The National Weather Service said the best chances of lowland snow will be in western Whatcom County, the northern Olympic foothills and the Cascade foothills.
SEATTLE — Parts of the Puget Sound lowlands saw some relief from the arctic cold and snow over the weekend, but that relief may be short-lived.
Cooler air is forecast to move into parts of western Washington again this week, bringing with it another chance of lowland snow. On Monday, the National Weather Service (NWS) said the highest chances of lowland snow will be in western Whatcom County, the northern Olympic foothills and the Cascade foothills Wednesday night into Thursday.
A weather system will bring heavy snow to the Washington Cascades Monday, making travel across the passes difficult or even impossible due to road closures.
Below is a forecast timeline of what to expect for the rest of the week:
Parts of western Washington woke up to more snow Monday morning, while other areas saw either rain or a wet rain/snow mix.
Easterly winds kept temperatures below freezing overnight Sunday into Monday in the Cascade foothills. The NWS said snow levels dropped to the surface in Kitsap in Snohomish counties overnight.
Snow levels will range between 500-1,000 feet Monday with highs in the upper 30s.
The NWS said most areas of western Washington will see mainly rain Monday, with heavier showers producing a rain/snow mix in some areas. Any snow accumulation in the lowlands is expected to be an inch or less.
A weather system moving into western Washington Monday night into Tuesday will keep precipitation in the forecast. Snow levels are forecast to drop overnight.
A Winter Storm Warning is in effect for the east Puget Sound lowlands from Snohomish County to Pierce County until 4 p.m. The NWS said heavy snow is expected to continue, with additional accumulations of up to 2 inches.
A Winter Storm Warning is also in effect for the Cascades of Whatcom, Skagit, Snohomish, King, Pierce and Lewis counties until 4 p.m. The warning includes the Mount Baker and Crystal Mountain ski areas and Stevens and Snoqualmie passes. Heavy snow is expected in areas above 1,500 feet with additional snow accumulations of 4-8 inches possible.
There is a “high” avalanche danger for all of the Washington Cascades, according to the Northwest Avalanche Center. An Avalanche Warning is in effect for the east slopes of the Washington Cascades south of I-90. Backcountry travel is not recommended in areas where avalanches can start, run or stop.
A Coastal Flood Advisory is in effect Monday for the north and central coast, as well as the Admiralty Inlet area and parts of San Juan County and western Whatcom and Skagit counties. Minor flooding is possible around high tide, which may lead to flooding of parking lots, parks and roads. The NWS said only isolated roads closures are expected.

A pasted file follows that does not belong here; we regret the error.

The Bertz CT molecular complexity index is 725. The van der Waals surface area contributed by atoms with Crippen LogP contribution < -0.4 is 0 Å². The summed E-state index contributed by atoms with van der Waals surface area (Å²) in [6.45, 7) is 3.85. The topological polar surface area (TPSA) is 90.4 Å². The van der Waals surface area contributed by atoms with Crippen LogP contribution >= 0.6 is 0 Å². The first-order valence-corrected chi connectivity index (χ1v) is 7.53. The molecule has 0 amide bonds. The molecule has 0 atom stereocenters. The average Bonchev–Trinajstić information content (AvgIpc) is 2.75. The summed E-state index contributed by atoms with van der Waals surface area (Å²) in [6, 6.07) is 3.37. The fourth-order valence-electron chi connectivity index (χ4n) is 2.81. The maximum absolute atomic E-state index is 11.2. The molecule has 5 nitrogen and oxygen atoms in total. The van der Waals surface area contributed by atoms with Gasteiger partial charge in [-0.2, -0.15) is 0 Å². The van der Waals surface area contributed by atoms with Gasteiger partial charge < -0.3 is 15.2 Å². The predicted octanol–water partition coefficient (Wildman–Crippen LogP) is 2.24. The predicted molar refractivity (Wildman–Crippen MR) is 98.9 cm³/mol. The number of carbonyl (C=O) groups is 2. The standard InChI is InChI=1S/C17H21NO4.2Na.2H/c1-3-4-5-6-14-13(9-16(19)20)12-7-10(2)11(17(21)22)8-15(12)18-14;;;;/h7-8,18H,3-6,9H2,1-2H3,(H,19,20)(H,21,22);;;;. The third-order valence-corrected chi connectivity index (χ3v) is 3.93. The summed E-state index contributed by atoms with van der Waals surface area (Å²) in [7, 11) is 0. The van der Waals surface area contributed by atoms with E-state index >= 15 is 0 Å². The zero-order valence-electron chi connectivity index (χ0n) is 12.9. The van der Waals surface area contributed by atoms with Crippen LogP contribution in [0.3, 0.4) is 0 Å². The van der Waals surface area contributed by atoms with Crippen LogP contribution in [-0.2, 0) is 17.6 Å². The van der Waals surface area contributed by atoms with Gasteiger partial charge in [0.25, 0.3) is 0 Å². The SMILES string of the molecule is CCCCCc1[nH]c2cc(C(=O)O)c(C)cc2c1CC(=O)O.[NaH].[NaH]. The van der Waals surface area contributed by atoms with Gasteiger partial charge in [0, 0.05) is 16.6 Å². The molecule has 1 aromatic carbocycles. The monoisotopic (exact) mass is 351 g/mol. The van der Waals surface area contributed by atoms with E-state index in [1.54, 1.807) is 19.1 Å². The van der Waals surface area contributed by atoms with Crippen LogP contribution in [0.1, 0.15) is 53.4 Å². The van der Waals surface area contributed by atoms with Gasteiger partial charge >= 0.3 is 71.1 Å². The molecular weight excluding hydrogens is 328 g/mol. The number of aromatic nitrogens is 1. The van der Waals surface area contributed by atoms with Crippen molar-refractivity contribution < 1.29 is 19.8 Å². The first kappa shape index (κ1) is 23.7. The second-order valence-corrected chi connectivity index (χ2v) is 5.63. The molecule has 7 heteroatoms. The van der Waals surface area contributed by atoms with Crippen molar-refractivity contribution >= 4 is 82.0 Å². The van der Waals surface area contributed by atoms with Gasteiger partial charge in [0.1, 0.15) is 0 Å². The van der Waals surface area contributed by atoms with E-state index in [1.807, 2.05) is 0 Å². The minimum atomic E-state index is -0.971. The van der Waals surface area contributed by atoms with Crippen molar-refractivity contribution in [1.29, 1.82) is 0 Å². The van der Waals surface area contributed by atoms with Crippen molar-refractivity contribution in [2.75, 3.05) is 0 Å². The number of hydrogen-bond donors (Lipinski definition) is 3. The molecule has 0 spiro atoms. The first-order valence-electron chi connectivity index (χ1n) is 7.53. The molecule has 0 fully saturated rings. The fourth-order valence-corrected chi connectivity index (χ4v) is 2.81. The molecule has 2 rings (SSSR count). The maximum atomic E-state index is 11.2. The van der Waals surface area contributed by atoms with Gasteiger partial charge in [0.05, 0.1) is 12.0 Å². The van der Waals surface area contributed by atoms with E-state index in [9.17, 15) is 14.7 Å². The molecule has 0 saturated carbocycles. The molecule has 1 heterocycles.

Cooler air will drop temperatures into the low 30s overnight into Tuesday morning. Snow levels will remain around 1,000 feet or less for most of Tuesday.
Rain or rain/snow mix is in the forecast overnight Monday into Tuesday morning. The foothill and places away from the water have the best chance for snow accumulation, but any new snow isn’t expected to be significant.
Highs on Tuesday will be near 40.
The NWS said there will be a small break in the weather Tuesday night into Wednesday before another system moves in by Thursday, bringing a potential for “significant” snow to parts of western Washington.
Clouds will stick around Tuesday night, keeping lows in the low 30s and in the 20s in Whatcom County.
Wednesday and beyond
The NWS said a warm front forecast to move into the area from the southwest Wednesday has the “potential to be a real weather maker for portions of the area.” Fraser river outflow from British Columbia will bring cold winds to Whatcom County, keeping highs near freezing.
The NWS said precipitation from the front is expected to hold off until Wednesday evening, but some areas could see precipitation in the afternoon. Snow levels will be low, so precipitation Wednesday afternoon could start as a rain/snow mix.
The NWS said there is a possibility for “significant snowfall” in western Whatcom County and the northern Olympics foothills, along with a wintery mix of snow or freezing rain in the Cascade foothills Wednesday night into Thursday. The NWS added that “snowfall cannot be ruled out across much of the lowlands.”
The NWS said the type of precipitation in the foothills depends on the “depth of cold air.” The NWS said the Cascade foothills could see freezing rain or a wintery mix of snow changing to freezing rain.
Snow levels are expected to rise between 2,500-3,000 feet Thursday and Friday.